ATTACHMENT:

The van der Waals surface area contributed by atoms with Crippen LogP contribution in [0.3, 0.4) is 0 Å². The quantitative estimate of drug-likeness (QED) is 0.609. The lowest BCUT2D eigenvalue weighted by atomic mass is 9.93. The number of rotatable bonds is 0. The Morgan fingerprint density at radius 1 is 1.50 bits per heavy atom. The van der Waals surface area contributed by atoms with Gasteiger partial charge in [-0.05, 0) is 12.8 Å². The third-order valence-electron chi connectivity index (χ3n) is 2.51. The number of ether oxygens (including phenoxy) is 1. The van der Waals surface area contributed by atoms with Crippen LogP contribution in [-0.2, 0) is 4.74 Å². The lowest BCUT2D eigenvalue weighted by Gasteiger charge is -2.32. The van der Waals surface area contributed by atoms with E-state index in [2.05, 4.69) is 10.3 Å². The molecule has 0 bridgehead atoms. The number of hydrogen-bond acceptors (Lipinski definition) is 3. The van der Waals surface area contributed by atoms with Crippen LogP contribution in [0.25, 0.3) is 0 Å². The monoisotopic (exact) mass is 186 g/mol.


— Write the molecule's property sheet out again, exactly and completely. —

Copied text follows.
The van der Waals surface area contributed by atoms with Crippen LogP contribution in [0.3, 0.4) is 0 Å². The quantitative estimate of drug-likeness (QED) is 0.609. The lowest BCUT2D eigenvalue weighted by atomic mass is 9.93. The number of rotatable bonds is 0. The Morgan fingerprint density at radius 1 is 1.50 bits per heavy atom. The van der Waals surface area contributed by atoms with Gasteiger partial charge in [-0.05, 0) is 12.8 Å². The third-order valence-electron chi connectivity index (χ3n) is 2.51. The number of ether oxygens (including phenoxy) is 1. The van der Waals surface area contributed by atoms with Crippen LogP contribution in [-0.2, 0) is 4.74 Å². The lowest BCUT2D eigenvalue weighted by Gasteiger charge is -2.32. The van der Waals surface area contributed by atoms with E-state index in [2.05, 4.69) is 10.3 Å². The molecule has 0 bridgehead atoms. The number of hydrogen-bond acceptors (Lipinski definition) is 3. The van der Waals surface area contributed by atoms with Crippen LogP contribution in [0.25, 0.3) is 0 Å². The monoisotopic (exact) mass is 186 g/mol.